The South Korean government passed an extra budget bill for the fourth round of COVID-19 relief funds at a Cabinet meeting held on Tuesday. The funds, which will support 6.9 million people, range from 500,000 won to 5 million won per person. The extra budget of 15 trillion won will be drawn up for the fourth round of emergency handouts, which are 5.2 trillion won larger than the first round of the COVID-19 emergency relief funds last year.
In particular, 9.9 trillion won out of the 15 trillion won will be covered by issuing government bonds. Regarding the controversy surrounding fiscal sustainability, the ruling Democratic Party of Korea has been saying that after carrying out restructuring of expenditures, the shortfall inevitably needs to be addressed through the issuance of government bonds. In the end, however, about half of the emergency relief funds will have to be covered by national debt.
Under the circumstances, Rep. Hong Ik-pyo, the chief of the ruling party’s policy committee, hinted at an increase in the extra budget on the same day when the third-largest extra budget bill was approved at a Cabinet meeting. He said that the direct support for the agricultural sector, which is urgently in need of support, is missing in the budget bill, adding there is room for an increase here and there in the extra budget bill since the need for additional support is being discussed in the National Assembly.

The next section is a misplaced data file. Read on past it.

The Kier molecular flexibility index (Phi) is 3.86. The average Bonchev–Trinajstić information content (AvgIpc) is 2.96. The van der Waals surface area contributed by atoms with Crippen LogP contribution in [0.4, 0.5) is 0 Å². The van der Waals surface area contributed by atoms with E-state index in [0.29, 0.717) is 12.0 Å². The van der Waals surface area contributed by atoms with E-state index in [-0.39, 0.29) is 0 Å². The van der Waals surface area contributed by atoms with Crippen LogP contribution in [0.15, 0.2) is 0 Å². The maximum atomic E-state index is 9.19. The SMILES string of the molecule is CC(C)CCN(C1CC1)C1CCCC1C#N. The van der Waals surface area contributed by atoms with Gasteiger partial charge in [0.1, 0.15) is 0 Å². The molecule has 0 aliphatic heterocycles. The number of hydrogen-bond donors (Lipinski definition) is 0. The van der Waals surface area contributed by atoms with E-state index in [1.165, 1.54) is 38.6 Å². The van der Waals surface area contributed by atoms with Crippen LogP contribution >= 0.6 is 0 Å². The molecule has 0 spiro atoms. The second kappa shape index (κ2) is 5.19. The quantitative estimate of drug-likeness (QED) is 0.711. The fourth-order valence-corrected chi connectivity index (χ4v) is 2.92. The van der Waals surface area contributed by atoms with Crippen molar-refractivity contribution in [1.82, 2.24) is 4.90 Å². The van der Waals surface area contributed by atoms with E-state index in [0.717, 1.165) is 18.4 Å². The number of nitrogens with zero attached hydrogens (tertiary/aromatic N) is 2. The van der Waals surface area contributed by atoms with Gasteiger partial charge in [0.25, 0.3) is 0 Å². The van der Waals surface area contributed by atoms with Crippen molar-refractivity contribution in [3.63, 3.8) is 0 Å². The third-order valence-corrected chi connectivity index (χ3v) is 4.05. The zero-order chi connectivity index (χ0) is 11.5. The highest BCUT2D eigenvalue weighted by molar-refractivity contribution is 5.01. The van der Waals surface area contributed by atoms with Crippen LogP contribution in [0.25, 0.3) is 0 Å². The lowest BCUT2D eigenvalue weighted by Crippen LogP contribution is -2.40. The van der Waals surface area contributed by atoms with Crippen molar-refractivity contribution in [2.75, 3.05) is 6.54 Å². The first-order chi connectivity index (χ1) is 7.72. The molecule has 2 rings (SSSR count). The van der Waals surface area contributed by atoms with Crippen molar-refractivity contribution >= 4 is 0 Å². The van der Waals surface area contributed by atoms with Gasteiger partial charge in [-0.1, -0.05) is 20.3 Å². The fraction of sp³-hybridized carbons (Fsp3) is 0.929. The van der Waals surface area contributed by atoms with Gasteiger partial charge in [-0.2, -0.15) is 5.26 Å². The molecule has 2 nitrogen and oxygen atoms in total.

The country’s national debt is expected to soar to 965.9 trillion won at the end of the year with the issuance of government bonds this time. Even if cash handouts for those who have suffered economic damage due to the prolonged pandemic and government quarantine measures are inevitable, it should not damage national finance. Finance Minister Hong Nam-ki, who was reprimanded by the party leadership for saying the cash handouts should not exceed 12 trillion won, reportedly did not make any comments at the meeting, where the relief funds amounting to 20 trillion won was decided. It appears Hong stepped back again under the pressure of the ruling party. It is questionable whether the country’s head of economy, who should be responsible for the public purse, has been neglecting his duty.
Those eligible for the fourth round of emergency relief funds are up 2 million from the previous round. This is why the government should thoroughly check if public finances are wasted in wrong places. It is pointed out that there are small business owners, who receive government support for having one or two business sites that have recorded a drop in sales, even though their total sales have not seen dramatic decreases. A college student, whose parents lost their jobs, can receive special scholarships while a part-timer, who has lost their job, is ineligible for support, raising questions of fairness. Once the extra budget bill is passed at the National Assembly around March 18, the payment of emergency relief funds will begin just before the by-elections on April 7. The National Assembly should thoroughly check whether there are possibilities of unnecessary and non-urgent payments instead of focusing on increasing the scope and the number of recipients in order to earn more votes.